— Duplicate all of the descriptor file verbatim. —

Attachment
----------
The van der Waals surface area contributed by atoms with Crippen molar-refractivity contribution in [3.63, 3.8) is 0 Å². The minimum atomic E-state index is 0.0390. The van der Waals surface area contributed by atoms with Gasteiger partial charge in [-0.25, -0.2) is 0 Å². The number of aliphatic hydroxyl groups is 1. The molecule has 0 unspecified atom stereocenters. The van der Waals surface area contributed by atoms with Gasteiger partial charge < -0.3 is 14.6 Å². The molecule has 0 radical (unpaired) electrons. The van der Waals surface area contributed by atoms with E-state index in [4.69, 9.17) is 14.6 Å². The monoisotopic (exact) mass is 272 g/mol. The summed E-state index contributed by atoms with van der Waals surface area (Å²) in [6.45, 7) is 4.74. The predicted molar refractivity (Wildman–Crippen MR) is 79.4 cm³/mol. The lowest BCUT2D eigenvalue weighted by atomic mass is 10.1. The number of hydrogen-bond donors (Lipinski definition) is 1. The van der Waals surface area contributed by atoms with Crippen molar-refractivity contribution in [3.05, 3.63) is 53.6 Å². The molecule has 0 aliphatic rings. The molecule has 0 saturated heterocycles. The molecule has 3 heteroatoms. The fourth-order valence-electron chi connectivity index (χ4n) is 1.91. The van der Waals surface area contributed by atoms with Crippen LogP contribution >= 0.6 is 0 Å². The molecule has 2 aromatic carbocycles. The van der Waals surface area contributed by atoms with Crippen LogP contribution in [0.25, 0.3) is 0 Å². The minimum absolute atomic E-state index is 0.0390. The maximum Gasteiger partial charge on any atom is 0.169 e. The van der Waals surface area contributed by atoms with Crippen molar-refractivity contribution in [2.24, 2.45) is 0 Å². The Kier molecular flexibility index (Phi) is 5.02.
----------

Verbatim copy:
The van der Waals surface area contributed by atoms with Crippen molar-refractivity contribution in [3.63, 3.8) is 0 Å². The minimum atomic E-state index is 0.0390. The van der Waals surface area contributed by atoms with Gasteiger partial charge in [-0.25, -0.2) is 0 Å². The number of aliphatic hydroxyl groups is 1. The molecule has 0 unspecified atom stereocenters. The van der Waals surface area contributed by atoms with Gasteiger partial charge < -0.3 is 14.6 Å². The molecule has 0 radical (unpaired) electrons. The van der Waals surface area contributed by atoms with E-state index in [4.69, 9.17) is 14.6 Å². The monoisotopic (exact) mass is 272 g/mol. The summed E-state index contributed by atoms with van der Waals surface area (Å²) in [6.45, 7) is 4.74. The predicted molar refractivity (Wildman–Crippen MR) is 79.4 cm³/mol. The lowest BCUT2D eigenvalue weighted by atomic mass is 10.1. The number of hydrogen-bond donors (Lipinski definition) is 1. The van der Waals surface area contributed by atoms with Crippen molar-refractivity contribution in [3.05, 3.63) is 53.6 Å². The molecule has 0 aliphatic rings. The molecule has 0 saturated heterocycles. The molecule has 3 heteroatoms. The fourth-order valence-electron chi connectivity index (χ4n) is 1.91. The van der Waals surface area contributed by atoms with Crippen LogP contribution >= 0.6 is 0 Å². The molecule has 2 aromatic carbocycles. The van der Waals surface area contributed by atoms with Crippen LogP contribution in [0.25, 0.3) is 0 Å². The minimum absolute atomic E-state index is 0.0390. The maximum Gasteiger partial charge on any atom is 0.169 e. The van der Waals surface area contributed by atoms with Crippen molar-refractivity contribution in [2.24, 2.45) is 0 Å². The Kier molecular flexibility index (Phi) is 5.02.